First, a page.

Please use this identifier to cite or link to this item:
|Title:||A superior test for diagnosis of Clostridium difficile-associated diarrhea in Resource-Limited Settings|
|Citation:||Japanese Journal of Infectious Diseases. Vol.65, No.4 (2012), 326-329|
|Abstract:||In this prospective cohort study, we investigated the prevalence of Clostridium difficileassociated diarrhea (CDAD) in adult patients with nosocomial diarrhea by performing enzyme immunoassay (EIA) for detecting toxins A and B and polymerase chain reaction (PCR) for detecting the presence of the tcdB gene in stool samples. We determined the factors associated with CDAD, and the treatment outcome of CDAD from May 2010 to January 2011. A total of 175 stool samples were tested by EIA and PCR. In total, 26.9z patients tested positive for C. difficile: 12.6z by EIA and 24.0z by PCR. The kappa coefficient and total agreement of both the tests were 0.46 and 83.2z, respectively. Onset of diarrhea after antibiotic administration for 10 days or more (OR, 2.71; 95z CI, 1.14-6.44; P = 0.024) and leukocyte count > 15,000 cells/mm 3 (OR, 3.12; 95z CI, 1.24-7.88; P = 0.016) were significantly associated with occurrence of CDAD. The non-response rate to CDAD treatment was 24.1z, and the all-cause mortality rate was 31.9z in the CDAD group as against 35.9z in the non-CDAD group (P = 0.721). In our study, the performance of direct PCR of stool samples for detecting tcdB was better, with the number of positive results for stool toxins A and B being twofold higher than that in the case of EIA. Patients who have diarrhea after receiving antibiotics for 10 days or more or those who have a leukocyte count of > 15,000 cells/mm 3 should be investigated for CDAD.|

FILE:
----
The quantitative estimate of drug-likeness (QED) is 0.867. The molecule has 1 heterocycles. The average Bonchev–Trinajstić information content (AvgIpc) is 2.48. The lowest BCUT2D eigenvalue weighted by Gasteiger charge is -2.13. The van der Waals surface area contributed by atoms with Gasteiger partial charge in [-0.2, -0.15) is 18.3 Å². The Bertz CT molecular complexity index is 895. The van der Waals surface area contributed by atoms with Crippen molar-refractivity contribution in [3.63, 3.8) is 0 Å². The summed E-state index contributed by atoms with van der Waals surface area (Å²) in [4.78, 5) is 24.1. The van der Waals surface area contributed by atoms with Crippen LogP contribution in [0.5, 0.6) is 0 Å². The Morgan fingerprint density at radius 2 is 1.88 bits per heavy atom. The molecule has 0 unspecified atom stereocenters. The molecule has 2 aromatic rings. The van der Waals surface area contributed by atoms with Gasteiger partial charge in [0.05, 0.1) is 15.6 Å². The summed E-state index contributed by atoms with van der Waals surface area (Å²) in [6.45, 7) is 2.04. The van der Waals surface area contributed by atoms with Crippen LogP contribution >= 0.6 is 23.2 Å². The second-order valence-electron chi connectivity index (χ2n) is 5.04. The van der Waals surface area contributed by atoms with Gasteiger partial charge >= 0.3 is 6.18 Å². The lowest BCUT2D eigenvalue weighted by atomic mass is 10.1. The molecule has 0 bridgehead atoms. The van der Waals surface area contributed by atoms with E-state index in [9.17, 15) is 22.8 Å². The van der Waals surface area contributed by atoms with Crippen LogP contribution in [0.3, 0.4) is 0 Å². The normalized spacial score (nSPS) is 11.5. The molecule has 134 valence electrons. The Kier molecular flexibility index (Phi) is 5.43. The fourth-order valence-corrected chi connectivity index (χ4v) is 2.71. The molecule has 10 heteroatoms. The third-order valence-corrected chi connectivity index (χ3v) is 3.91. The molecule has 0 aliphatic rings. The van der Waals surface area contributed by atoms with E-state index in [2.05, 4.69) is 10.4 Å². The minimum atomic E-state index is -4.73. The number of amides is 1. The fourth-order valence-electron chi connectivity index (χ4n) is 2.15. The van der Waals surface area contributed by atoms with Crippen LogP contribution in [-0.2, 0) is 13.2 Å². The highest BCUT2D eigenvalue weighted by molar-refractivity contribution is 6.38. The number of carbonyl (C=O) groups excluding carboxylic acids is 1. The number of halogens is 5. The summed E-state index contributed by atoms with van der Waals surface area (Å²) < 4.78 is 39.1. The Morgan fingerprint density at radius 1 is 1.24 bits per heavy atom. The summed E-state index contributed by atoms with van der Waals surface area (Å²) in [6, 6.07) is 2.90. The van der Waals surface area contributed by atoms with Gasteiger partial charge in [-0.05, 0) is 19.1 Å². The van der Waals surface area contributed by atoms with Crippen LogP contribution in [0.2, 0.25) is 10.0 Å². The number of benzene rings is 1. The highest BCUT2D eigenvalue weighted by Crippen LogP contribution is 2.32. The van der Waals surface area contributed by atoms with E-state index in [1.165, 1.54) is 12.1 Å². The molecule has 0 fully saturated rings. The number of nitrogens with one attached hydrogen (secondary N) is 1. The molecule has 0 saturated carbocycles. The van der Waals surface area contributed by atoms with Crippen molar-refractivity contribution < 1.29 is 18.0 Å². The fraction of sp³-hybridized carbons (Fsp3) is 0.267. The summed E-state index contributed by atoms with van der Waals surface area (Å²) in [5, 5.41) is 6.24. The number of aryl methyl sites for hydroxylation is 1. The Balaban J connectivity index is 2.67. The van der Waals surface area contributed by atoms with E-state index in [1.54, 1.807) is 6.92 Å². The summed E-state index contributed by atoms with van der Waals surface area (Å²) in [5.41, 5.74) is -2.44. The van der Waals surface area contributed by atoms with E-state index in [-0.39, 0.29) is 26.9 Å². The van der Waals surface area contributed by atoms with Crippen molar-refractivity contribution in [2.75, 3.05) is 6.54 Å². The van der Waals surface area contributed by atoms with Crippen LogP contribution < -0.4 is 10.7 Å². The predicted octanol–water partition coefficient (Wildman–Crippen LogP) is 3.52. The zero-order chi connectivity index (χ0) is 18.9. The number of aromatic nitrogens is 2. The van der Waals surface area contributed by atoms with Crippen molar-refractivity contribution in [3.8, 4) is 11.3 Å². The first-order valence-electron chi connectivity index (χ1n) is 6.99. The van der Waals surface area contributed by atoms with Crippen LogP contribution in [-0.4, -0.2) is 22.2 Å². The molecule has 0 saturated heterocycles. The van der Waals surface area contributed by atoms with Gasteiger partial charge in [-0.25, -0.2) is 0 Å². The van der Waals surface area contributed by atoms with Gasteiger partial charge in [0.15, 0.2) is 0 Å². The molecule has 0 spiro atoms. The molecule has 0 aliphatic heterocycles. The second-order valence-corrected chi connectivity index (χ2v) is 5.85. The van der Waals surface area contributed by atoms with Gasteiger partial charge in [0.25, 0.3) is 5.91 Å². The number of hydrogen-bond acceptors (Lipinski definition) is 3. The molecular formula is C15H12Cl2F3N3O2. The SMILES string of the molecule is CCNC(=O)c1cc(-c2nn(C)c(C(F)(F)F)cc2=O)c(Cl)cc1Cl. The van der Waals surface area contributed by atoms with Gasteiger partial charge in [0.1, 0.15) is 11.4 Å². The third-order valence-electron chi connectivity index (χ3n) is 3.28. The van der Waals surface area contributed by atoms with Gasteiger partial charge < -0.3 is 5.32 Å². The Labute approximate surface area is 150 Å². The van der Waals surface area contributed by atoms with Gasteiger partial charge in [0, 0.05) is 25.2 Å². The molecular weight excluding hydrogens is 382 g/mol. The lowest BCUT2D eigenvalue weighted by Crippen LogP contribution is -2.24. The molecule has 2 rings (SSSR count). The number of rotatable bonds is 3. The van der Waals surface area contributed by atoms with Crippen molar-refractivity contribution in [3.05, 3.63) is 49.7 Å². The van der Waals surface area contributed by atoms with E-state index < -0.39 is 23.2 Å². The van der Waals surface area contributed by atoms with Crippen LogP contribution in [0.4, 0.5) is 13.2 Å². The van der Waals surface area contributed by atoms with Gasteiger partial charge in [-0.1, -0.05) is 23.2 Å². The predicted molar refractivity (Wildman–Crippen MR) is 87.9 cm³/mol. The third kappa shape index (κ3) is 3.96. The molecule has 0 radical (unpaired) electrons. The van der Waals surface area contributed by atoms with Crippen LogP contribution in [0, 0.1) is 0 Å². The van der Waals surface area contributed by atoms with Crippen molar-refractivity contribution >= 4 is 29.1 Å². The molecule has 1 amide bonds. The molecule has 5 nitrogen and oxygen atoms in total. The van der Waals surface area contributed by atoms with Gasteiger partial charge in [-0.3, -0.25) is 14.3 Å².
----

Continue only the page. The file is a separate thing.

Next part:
|Appears in Collections:||Scopus 2011-2015|
Files in This Item:
There are no files associated with this item.
Items in DSpace are protected by copyright, with all rights reserved, unless otherwise indicated.